Connecting LEDs

You can connect multiple LEDs to a single Hummingbird LED port through conductive playdough. The image to the right demonstrates two ways of connecting LEDs to the Hummingbird. On the left side five LEDs are pressed into a conductive dough sandwich – two disks of conductive dough with insulating dough in between them. The red top disk of dough is connected to the ‘+’ terminal of Hummingbird’s LED port 1. The bottom disk is connected through a black wire to the ‘-‘, or ground, terminal of LED port 1. The LEDs are inserted into the sandwich with the long leg of the LED in the red top disk and the short leg into the bottom disk. In general, you can safely hook up any number of LEDs to a single LED port, but each additional LED will make all LEDs a bit less bright. The LED circuit on the right shows three LEDs hooked up to tri-color LED port 2. A red LED is connected to the ‘R’ terminal, a green LED is connected to the ‘G’ terminal, and a blue LED is connected to ‘B’. The short legs of all three LEDs are inserted into yellow conductive playdough, which is connected through a black wire to the ‘-‘ terminal. This setup allows you to individually control each LED.

Connecting Motors

Connecting a motor with squishy circuits is very similar to connecting a regular motor to Hummingbird. In the picture on the right a motor is connected through two pieces of conductive playdough. The motor’s black wire is connected to blue playdough which is connected with a red wire to motor port 1’s ‘-‘ terminal. The motor’s red wire is connected to red playdough which is connected with a red wire to motor port 1’s ‘+’ terminal. Unlike the LEDs, the motor will spin if you reverse how it is connected (black wire to red playdough, red wire to blue playdough); it will just spin in the opposite direction. Warning: When connecting the playdough, make sure not to accidentally connect the two red wires coming from the motor terminals. To be completely safe, you should hook up this circuit with the Hummingbird’s motor power supply disconnected; just connect power as soon as you’ve hooked everything else up.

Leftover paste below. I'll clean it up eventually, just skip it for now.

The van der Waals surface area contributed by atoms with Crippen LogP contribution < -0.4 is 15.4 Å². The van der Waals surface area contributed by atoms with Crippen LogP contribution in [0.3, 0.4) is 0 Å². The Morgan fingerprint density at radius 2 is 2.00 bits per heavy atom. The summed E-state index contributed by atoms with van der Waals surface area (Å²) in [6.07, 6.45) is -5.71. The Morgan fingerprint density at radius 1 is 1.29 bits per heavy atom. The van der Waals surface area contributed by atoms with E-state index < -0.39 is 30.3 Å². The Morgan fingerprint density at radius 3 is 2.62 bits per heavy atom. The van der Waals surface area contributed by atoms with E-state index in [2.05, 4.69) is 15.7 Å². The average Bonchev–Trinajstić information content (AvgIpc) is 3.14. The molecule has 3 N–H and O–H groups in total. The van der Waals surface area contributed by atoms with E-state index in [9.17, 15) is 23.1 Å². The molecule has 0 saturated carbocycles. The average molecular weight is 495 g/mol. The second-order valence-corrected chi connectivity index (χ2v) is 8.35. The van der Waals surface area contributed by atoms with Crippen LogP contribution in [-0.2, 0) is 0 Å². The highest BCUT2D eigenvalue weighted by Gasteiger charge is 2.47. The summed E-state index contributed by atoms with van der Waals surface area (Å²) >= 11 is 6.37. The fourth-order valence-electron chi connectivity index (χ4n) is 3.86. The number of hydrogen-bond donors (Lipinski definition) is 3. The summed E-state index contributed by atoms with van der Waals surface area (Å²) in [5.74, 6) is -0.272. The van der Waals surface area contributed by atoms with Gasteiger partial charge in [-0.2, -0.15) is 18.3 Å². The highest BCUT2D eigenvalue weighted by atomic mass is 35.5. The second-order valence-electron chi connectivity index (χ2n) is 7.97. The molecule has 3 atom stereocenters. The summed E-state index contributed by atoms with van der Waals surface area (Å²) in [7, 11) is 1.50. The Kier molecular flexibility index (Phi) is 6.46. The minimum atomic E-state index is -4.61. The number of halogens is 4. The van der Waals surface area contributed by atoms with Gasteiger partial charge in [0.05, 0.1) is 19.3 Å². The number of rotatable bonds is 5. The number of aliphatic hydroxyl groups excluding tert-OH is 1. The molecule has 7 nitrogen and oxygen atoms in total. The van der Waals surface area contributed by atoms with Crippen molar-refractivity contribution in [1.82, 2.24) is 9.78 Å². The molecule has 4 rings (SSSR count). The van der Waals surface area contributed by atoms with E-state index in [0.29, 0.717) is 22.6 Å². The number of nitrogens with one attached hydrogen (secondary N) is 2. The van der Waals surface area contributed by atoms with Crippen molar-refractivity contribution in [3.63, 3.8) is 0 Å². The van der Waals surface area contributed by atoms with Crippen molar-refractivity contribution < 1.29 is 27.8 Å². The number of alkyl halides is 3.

Connecting a Buzzer

We’ve found that we can control the piezo-electric buzzer in the Squishy Circuits kit with the Hummingbird’s vibration motor port. To do so, create two blobs conductive dough, put the red wire from the buzzer into one, and hook this blob up to the vibration motor’s ‘+’ terminal. Put the black wire from the buzzer into the other blob and hook it up to the vibration motor’s ‘-‘ terminal. We’ve found that you need to power the port to at least 60% before the buzzer turns on.

Connecting a Playdough Sensor

Did you know that you can use conductive dough as a sensor? You can sense whether someone is pulling a ball of dough apart, twisting it, or squishing it together. To create a playdough sensor, take a single ball of dough and stick a black wire and a red wire into opposite ends of the dough. Connect the black wire to a sensor port’s ‘-‘ terminal. Connect the red wire to the ‘S’ terminal (not the ‘+’ terminal). Now take a 470 ohm through-hole resistor, and push one lead of the resistor into the ‘+’ terminal of the sensor port. Put the other lead of the resistor into the ‘S’ terminal; there is enough space in the terminal for both the red wire and the resistor’s lead. The sensor will probably register a value of between 10 and 30 (in Snap!), pulling the playdough or twisting it will raise the sensor value, breaking it apart will bring it close to 100 (in Snap!), and pushing it together will lower it.